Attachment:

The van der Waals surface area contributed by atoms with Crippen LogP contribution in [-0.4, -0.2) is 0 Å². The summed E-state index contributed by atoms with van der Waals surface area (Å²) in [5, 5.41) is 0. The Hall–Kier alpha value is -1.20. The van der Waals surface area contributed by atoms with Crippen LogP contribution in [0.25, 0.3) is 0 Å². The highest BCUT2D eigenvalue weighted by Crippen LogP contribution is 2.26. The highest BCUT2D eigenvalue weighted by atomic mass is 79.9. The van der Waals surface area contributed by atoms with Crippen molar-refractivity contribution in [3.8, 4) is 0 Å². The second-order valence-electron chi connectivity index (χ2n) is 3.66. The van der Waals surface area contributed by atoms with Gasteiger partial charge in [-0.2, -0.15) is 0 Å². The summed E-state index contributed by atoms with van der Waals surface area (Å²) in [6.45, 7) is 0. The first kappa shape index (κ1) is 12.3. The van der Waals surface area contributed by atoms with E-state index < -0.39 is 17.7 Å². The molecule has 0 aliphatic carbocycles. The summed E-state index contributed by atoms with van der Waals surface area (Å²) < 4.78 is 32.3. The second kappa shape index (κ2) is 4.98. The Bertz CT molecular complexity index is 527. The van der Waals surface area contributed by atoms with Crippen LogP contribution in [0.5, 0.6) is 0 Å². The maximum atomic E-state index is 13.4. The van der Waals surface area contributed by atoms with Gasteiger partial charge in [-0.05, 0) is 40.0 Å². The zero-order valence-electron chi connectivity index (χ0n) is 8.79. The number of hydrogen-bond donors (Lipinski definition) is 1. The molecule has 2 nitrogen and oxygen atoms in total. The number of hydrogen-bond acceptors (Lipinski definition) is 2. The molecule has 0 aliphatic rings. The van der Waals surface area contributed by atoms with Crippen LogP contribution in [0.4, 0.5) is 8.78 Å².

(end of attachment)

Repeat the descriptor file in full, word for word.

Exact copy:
The van der Waals surface area contributed by atoms with Crippen LogP contribution in [-0.4, -0.2) is 0 Å². The summed E-state index contributed by atoms with van der Waals surface area (Å²) in [5, 5.41) is 0. The Hall–Kier alpha value is -1.20. The van der Waals surface area contributed by atoms with Crippen LogP contribution in [0.25, 0.3) is 0 Å². The highest BCUT2D eigenvalue weighted by Crippen LogP contribution is 2.26. The highest BCUT2D eigenvalue weighted by atomic mass is 79.9. The van der Waals surface area contributed by atoms with Crippen molar-refractivity contribution in [3.8, 4) is 0 Å². The second-order valence-electron chi connectivity index (χ2n) is 3.66. The van der Waals surface area contributed by atoms with Gasteiger partial charge in [-0.2, -0.15) is 0 Å². The summed E-state index contributed by atoms with van der Waals surface area (Å²) in [6.45, 7) is 0. The first kappa shape index (κ1) is 12.3. The van der Waals surface area contributed by atoms with E-state index < -0.39 is 17.7 Å². The molecule has 0 aliphatic carbocycles. The summed E-state index contributed by atoms with van der Waals surface area (Å²) < 4.78 is 32.3. The second kappa shape index (κ2) is 4.98. The Bertz CT molecular complexity index is 527. The van der Waals surface area contributed by atoms with Crippen LogP contribution in [0.5, 0.6) is 0 Å². The maximum atomic E-state index is 13.4. The van der Waals surface area contributed by atoms with Gasteiger partial charge in [-0.05, 0) is 40.0 Å². The zero-order valence-electron chi connectivity index (χ0n) is 8.79. The number of hydrogen-bond donors (Lipinski definition) is 1. The molecule has 2 nitrogen and oxygen atoms in total. The number of hydrogen-bond acceptors (Lipinski definition) is 2. The molecule has 0 aliphatic rings. The van der Waals surface area contributed by atoms with Crippen LogP contribution in [0.4, 0.5) is 8.78 Å².